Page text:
Entries in the Category "Medicine"

Canada: not socialized medicine, just national socialism

Canada bans private insurance for essential health needs, but it is not a socialized system. Doctors and hospitals are private.

That bit of insane hair-splitting comes from an article about a Canadian who came to Buffalo to have his brain cancer treated in time...and who is now suing the Ontario health-care system to cure its brain cancer.

Mano: this is your brain. This is your brain on single-payer health care. Any questions?

Cleveland Clinic: no smokers need apply

I don't know quite what to make of this. I don't smoke, and never have, and don't like being around it. But I've lived 51 years on this planet without peeing in a cup, and don't intend to start now. If I worked for the Clinic, I would consider this a violation of privacy.

"While the public health goals of such policies are clear and commendable, promoting the healthy lifestyles and reducing risky behaviors ought not come at the price of basic freedoms," argued Summer Johnson of the Center for American Progress, a progressive think tank in Washington.

What "basic freedoms" are we talking about here? Freedom of association and contract? Well, we know a "progressive" think tank isn't going to support those. The "freedom" to work in whatever industry you want? The big danger is that quasi-governmental cartels like the AMA will make this standard operating practice. Otherwise, the nicotine-addicted could find nicotine-addicted doctors, and everyone would be happy.

Taking the (tap) waters

You "take the waters" for your health, right? That's what mineral water bath spas are supposed to be about, right?

Here's government health care at Saratoga Springs.

If it were a private company doing this, they'd be closed down STAT. I bet that Xanterra will take the rap on this, even though it was obviously done with the knowledge of park officials.

Gumby Dental Care Ltd.

Gordon Cook can't find a NHS dentist. So he's been gluing his loose crown on with Super Glue. It holds for about 2 months. He's been doing this for 3 years now. I'd be hesitant to introduce anything called CYANOacrilate into my mouth (It's bad enough that my dentist has me swabbing my mouth out with industrial waste). But "'es not dead yet!"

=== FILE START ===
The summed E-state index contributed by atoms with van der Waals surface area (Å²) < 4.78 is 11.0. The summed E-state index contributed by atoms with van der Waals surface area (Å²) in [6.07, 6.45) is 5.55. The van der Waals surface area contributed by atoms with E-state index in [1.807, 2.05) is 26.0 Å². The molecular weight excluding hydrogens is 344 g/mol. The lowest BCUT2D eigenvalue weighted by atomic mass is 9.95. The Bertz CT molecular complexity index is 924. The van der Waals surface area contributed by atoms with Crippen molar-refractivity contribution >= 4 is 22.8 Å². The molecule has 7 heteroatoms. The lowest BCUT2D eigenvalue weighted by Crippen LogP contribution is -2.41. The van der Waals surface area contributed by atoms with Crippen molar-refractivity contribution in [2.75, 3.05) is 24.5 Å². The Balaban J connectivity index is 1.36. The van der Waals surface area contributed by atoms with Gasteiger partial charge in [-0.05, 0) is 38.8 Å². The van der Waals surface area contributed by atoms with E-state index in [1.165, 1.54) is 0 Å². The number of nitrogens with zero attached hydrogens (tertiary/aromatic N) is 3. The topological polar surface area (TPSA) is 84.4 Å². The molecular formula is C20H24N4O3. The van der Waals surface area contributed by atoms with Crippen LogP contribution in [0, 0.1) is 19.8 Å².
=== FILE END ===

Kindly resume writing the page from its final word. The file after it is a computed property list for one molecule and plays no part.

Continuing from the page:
What's a bit bizarre is the lack of reading comprehension of most of the American commentators on this story. Cook wasn't being offered a new crown for £100; that was the price for gluing the old one on. I recently had exactly that procedure done. Assuming no fracture or other problem of the base preparation, it's about a 5 minute job: clear the old adhesive out of the crown, put new in, dry off the tooth base, and stick it on. I can't tell you exactly what it cost DenteMax, as I had a cleaning and checkup done at the same time (I may have it on a sheet at home), but I remember a billed cost for all of about $160 (I was out of pocket $26). In any case, ca. $189 for the proper adhesive and the expertise that a security manager could have seems steep to me.

Well, if the incoming Senate leadership has its way, we may find out such things sooner than we wish to.

Will the Girlie-Man sign...

...California's new universal health care bill? Dollars to donuts he does.

The problem with actors running for office is that they're used to being adored, and can't cope with not being liked.

Speaking of Hillarycare, partisans can find a great mastur-work at http://steelturman.typepad.com/thesteeldeal/2006/08/another_piece_o.html

Thanks to Mr. Beck.

Blunt doc saved by judge

Dr. Terry Bennett uses some pretty stark language with his patients when he thinks it's necessary. The NH Board of Medicine wanted to discipline him for that. Judge Edward Fitzgerald disagreed:

"It is nonetheless important ... to ensure that physicians and patients are free to discuss matters relating to health without fear of government reprisal, even if such discussions may sometimes be harsh, rude or offensive to the listener," he concluded in the ruling Wednesday.

Fitzgerald also ruled that state and American Medical Association requirements to treat patients with "compassion and respect for human dignity and rights" are so vague they are unconstitutional. Bennett probably would have won his challenges before the board, the judge said.

If a patient thinks that a doctor is rude, he can fire him. This is not an area (if there is any area) where governmental professional boards should have any say. Myself, I'd rather have a doctor who cared enough to get in my face.

And of course, sellers of foods, drugs and supplements apparently don't have the same freedom, for some odd reason.